One of the big barriers to electronic invoicing is persuading suppliers to sign on. E-commerce solution provider Basware has launched a new cloud platform, Alusta, that the company says makes it easier for suppliers to adopt e-invoicing.
Basware, based in Finland, already offered a software-as-a-service version of its e-procurement and e-invoicing products. But John Webster, Basware’s vice president of global product marketing, says Alusta “has been built from the bottom up to be a fully multitenant cloud solution, as well as a solution that can be taken by a large corporate and installed behind their firewall.”
The multitenant aspect means Basware can give companies more flexibility. “Small organizations can start with a scaled-down version, very simple accounts payable automation,” Webster says. “As you grow as a business, you can select a bigger package with more capabilities.” Companies are paying only for what they use, he says, and “you can start small, grow fast, even retract if you have to.”
If a company’s suppliers aren’t ready to e-invoice, Basware will take paper invoices from the suppliers and scan and convert them. It also has virtual printing technology, where companies hit a print button and Basware captures that stream of data and converts it into whatever format the recipient of the invoice uses. Webster notes, though, that Basware doesn’t see such measures as the end goal.
“We often contractually commit to continue to move a percentage of those customers sending paper to scan and capture onto pure e-invoicing,” he says.
Scott Pezza, a research analyst in the financial management and GRC practice at Aberdeen Group, says anything Basware and other vendors can do to get more suppliers on board is a plus. “If that’s the use of cloud technology to lower those adoption barriers, then that will be great,” Pezza says.
But he notes that Aberdeen’s research suggests companies are focusing first on improving their internal processes. While Aberdeen’s survey shows 60% of companies that didn’t have an electronic invoicing in place said they planned to adopt one, companies evidenced greater interest in products like performance dashboards and business intelligence that aim to improve internal-facing process efficiency, Pezza says.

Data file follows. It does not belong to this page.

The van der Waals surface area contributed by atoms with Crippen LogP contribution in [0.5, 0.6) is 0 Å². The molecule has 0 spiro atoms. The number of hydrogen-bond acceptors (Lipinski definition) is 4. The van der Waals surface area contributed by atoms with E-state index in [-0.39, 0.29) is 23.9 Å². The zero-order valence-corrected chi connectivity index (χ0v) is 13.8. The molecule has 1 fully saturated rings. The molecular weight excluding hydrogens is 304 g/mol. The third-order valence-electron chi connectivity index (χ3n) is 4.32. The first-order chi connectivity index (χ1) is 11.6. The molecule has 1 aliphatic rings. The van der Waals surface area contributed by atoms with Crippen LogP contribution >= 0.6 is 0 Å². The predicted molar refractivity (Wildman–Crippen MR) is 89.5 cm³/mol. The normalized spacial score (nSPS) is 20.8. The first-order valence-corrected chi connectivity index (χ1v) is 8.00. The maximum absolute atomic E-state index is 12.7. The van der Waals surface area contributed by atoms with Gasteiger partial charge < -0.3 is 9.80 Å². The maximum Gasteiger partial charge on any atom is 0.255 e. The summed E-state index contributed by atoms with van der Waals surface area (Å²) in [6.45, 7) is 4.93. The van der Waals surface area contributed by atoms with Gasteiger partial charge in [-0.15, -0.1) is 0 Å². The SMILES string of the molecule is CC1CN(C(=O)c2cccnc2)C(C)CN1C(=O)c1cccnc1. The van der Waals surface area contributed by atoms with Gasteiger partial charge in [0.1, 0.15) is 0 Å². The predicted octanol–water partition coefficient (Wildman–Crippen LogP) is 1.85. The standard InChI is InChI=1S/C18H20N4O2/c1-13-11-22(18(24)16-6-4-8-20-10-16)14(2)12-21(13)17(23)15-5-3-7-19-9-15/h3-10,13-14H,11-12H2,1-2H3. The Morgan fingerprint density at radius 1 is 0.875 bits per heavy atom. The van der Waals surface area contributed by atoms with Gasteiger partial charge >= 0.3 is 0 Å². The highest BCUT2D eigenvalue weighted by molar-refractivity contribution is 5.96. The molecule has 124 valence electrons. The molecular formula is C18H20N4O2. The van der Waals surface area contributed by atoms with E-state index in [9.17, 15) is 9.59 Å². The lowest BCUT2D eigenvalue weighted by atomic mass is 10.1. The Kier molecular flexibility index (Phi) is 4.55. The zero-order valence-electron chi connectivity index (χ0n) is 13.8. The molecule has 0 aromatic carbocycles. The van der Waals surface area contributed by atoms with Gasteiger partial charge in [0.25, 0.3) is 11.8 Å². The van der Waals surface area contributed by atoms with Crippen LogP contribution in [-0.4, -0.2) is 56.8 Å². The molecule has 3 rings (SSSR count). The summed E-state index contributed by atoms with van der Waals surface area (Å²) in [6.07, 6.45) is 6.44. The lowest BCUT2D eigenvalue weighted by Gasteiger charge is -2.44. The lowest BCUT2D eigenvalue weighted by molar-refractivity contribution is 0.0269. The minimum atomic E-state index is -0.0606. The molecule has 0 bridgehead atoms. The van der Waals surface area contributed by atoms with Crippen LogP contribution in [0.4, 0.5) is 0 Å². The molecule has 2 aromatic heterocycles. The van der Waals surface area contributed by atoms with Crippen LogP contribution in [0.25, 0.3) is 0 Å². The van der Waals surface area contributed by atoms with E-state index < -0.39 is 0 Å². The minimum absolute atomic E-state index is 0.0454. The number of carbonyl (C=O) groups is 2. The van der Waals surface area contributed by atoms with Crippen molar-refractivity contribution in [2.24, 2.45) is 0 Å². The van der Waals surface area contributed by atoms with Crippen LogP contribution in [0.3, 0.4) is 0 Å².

Webster says Alusta also combines not only procure-to-pay and order-to-cash processes but areas like expense management and travel management, and he argues that that range can benefit companies with multiple back-end systems that make it hard for them to get a single view of their spending and cash position. With Alusta, “they now have that single view, and they have a single database not only to improve usability but visibility,” says Webster, who's pictured at left.
Alusta also has a social collaboration tool that lets staffers chat with their colleagues about particular invoices or purchases. And executives can access Alusta on their mobile devices and perform certain tasks, such as approving invoices.
Basware takes an “open network” approach: It has connections to 130 networks worldwide and is willing to link its customers not only with other Basware customers but with any of the 1.9 million businesses on those 130 networks, while dealing with any data conversion issues involved. In 2011, Basware transferred 20.8 million e-invoice records, up 53% from 2010, and those records represented $175 billion in spending.
Aberdeen’s Pezza agrees that interest in e-invoicing is growing. He cites an Aberdeen study showing that high-performing companies get 52% of their purchase orders electronically, issue 64% of their invoices electronically and get 57% of their payments electronically, all much higher percentages than for other companies. “The example being set by high-performing organizations, that’s really pushing people,” he says.